Twilio CEO Jeff Lawson says that while many developers have been using Twilio to provide a form of two-factor authentication, Authy provides a much simpler API that also give customers access to policy management and reporting tools to provide that same capability.
Used as an alternative to simple passwords that can be easily stolen or compromised, two-factor authentication has emerged as an alternative that is widely being used by developers who are tired of seeing data stolen from within their applications.
Lawson says that Twilio will continue to offer Authy as a stand-alone service. In fact, Twilio has been providing voice and SMS services to Authy since 2012.
Naturally, Twilio sees providing two-factor authentication as a way to introduce developers to the rest of its communications services. In general. Lawson says Twilio expects to see more developers than ever embedding communications services directly within their applications. Given the sensitivity of many of those conversations, developers are also anxious to make sure that any communications service they embed in their applications is not easily compromised.
Authy is already being used across 6,000 websites that it says serve 1.2 million users. Obviously, that’s a small percentage of the potential user base, which in the absence of alternatives often continues to use the same password for every site. To make matters even more frustrating, owners of websites have to manage the password process, most of which is the repetitive reissuance of passwords to replace the ones that end users can no longer remember.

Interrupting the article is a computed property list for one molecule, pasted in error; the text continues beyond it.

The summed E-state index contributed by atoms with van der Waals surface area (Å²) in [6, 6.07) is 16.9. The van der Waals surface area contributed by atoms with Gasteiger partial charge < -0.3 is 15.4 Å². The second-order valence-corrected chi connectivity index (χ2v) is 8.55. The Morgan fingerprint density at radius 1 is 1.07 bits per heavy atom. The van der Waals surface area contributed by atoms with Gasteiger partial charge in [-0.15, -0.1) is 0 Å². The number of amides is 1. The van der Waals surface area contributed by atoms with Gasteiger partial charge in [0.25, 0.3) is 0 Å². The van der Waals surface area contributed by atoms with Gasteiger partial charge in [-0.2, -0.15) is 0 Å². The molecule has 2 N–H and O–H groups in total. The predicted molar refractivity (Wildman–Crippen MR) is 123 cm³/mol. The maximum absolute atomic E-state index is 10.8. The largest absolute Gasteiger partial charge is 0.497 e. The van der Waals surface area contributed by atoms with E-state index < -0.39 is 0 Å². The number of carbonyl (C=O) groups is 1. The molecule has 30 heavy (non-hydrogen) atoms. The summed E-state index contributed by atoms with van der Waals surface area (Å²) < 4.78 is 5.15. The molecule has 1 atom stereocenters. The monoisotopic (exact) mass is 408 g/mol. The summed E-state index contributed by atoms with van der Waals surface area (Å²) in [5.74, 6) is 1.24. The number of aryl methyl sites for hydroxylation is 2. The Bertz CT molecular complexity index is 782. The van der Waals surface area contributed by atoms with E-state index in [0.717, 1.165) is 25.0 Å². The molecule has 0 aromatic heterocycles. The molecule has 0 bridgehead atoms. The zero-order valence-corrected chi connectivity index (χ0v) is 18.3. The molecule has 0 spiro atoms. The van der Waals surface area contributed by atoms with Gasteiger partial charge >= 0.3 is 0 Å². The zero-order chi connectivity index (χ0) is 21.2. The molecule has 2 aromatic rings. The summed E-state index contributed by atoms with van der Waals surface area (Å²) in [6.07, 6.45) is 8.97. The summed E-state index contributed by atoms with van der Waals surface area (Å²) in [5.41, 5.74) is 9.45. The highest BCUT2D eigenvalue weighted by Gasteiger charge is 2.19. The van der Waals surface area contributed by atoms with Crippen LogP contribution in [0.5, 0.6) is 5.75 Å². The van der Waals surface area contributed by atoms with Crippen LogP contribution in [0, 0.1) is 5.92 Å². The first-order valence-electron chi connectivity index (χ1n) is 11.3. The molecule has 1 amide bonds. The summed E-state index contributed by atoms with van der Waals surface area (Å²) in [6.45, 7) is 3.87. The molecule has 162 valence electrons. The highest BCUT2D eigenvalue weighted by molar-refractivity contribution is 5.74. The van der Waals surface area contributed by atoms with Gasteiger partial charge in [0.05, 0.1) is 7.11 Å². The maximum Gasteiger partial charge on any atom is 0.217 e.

At the core of the Twilio business model, says Lawson, is nothing less than the complete disruption of a 150-year-old telecommunications industry. Instead of relying on locally installed communications equipment that is complex to manage, he says all that infrastructure is now becoming a cloud service that can be invoked using APIs.
The biggest challenge may simply be the chicken-and-egg nature of delivering such services. End users are not aware enough of the capabilities to actually demand them. Without that demand, many developers don’t think to embed communications services inside their applications.
Lawson says that at this point it’s clear there is enough momentum behind communications services in the cloud that it’s only a matter of time before they permeate most every application, which for all intents and purposes means that applications that don’t include embedded communications services are not likely to be competitive for much longer.